As for the clearly problematic nature of taking a white woman and placing her literally in Kwannon’s skin to make her more compelling while Kwannon herself ultimately died a death intended for Betsy Braddock, there have been a lot of discussions. The reasons for the transition from a creative standpoint have generally been reduced to Jim Lee wanting a sexy ninja to draw and Claremont finding himself at an impasse with Betsy Braddock in general. The story was intended to be brief, but the new version of Braddock was kept due to her sex appeal, which made an already upsetting creative choice even more questionable. Yet, as problematic as it all was, attempts to amend the situation have been equally upsetting. Betsy’s relationship with her newfound heritage was almost never addressed, although her slow adjustment to her new body was. Recently, Betsy was somewhat unceremoniously returned to her own body, but again Kwannon was barely given any focus at all.

The most complicated part of Psylocke’s legacy is that the vast majority of her character growth occurred while in the body of Kwannon, but almost none of that was directly related to Kwannon herself, nor did it have anything much to do with any of the problems that women of Asian descent deal with in the United States. For many readers, their first introduction to Braddock was in Kwannon’s body, and as such, despite her problematic nature, Psylocke was still a major part of the X-Men's diversity.

It’s likewise important to note in conversations about Psylocke that over-sexualization of women of Asian backgrounds remains a huge problem that has led to a great deal of dehumanizing rhetoric over many decades. Not only is it noted that she was given an Asian body in part to make her seem sexier and therefore more interesting to young men, but the anatomically improbable poses and lack of clothing for Psylocke is a noted departure from the willowy elegance of Betsy’s original design. The willingness of creators to specifically sexualize her when in a Japanese body obviously sends a bad message.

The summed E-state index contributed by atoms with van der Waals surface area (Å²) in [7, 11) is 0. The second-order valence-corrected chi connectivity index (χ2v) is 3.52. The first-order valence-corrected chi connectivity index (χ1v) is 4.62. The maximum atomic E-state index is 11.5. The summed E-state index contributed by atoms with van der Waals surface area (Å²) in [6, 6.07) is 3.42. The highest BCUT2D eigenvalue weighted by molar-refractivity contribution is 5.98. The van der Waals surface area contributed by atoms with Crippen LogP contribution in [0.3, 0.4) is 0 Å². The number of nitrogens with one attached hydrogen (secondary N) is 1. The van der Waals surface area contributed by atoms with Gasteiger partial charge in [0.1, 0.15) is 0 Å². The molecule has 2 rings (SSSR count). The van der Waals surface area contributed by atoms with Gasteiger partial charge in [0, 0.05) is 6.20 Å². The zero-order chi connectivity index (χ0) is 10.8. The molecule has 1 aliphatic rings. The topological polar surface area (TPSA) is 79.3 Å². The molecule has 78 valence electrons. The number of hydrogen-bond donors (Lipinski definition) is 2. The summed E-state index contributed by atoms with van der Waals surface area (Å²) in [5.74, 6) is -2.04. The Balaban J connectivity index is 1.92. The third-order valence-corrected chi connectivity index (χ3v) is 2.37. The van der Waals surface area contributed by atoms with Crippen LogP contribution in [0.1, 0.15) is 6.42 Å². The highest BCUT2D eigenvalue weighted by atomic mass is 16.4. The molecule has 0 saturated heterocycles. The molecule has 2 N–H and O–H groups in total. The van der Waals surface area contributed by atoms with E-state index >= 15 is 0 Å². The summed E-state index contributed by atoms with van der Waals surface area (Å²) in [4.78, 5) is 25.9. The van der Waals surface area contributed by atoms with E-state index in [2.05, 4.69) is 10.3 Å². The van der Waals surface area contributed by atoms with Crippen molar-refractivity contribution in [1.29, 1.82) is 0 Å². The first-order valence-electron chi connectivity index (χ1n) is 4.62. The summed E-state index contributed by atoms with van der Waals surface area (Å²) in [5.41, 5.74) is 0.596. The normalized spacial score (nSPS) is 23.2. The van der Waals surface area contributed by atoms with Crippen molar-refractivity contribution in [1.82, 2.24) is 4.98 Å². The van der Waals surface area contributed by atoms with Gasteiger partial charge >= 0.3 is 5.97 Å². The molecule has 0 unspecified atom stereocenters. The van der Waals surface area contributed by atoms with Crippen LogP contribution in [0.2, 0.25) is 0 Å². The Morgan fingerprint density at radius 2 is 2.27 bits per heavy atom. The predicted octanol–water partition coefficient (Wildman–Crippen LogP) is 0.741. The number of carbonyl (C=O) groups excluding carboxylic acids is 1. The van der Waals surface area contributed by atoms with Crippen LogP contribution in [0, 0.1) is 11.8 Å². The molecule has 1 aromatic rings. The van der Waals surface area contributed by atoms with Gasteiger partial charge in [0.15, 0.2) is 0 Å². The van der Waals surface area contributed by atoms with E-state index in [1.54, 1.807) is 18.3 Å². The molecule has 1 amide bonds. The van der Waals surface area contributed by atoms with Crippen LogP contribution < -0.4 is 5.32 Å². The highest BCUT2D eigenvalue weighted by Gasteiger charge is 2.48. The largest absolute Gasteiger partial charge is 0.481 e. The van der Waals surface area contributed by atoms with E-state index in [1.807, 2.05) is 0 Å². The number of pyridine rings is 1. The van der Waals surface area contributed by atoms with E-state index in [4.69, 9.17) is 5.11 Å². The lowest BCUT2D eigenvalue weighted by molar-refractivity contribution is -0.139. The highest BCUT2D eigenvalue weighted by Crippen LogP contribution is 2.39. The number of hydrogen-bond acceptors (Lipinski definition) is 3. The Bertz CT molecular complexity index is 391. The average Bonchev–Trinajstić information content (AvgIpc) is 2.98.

While Betsy was in Kwannon’s body, she again served on the X-Men, mostly as a background character. Her longstanding feud against Sabretooth came under focus briefly when Creed was kept on the grounds of the Xavier Institute for treatment of his homicidal urges. Betsy had fought him in her original form in a very interesting story years before, in which she had fled throughout the mansion and eventually hit him with a superpowered jolt of energy, “the focused totality of her psionic powers,” which reduced him to a docile state. Suddenly, after years, Braddock discovers that this trick no longer works, and Sabretooth very nearly kills her after one of the most epic one-on-one battles of the superhero genre. While Wolverine is unquestionably Sabretooth's primary foe, the dynamic between Psylocke and Sabretooth is equally compelling, and their fights are always legendary.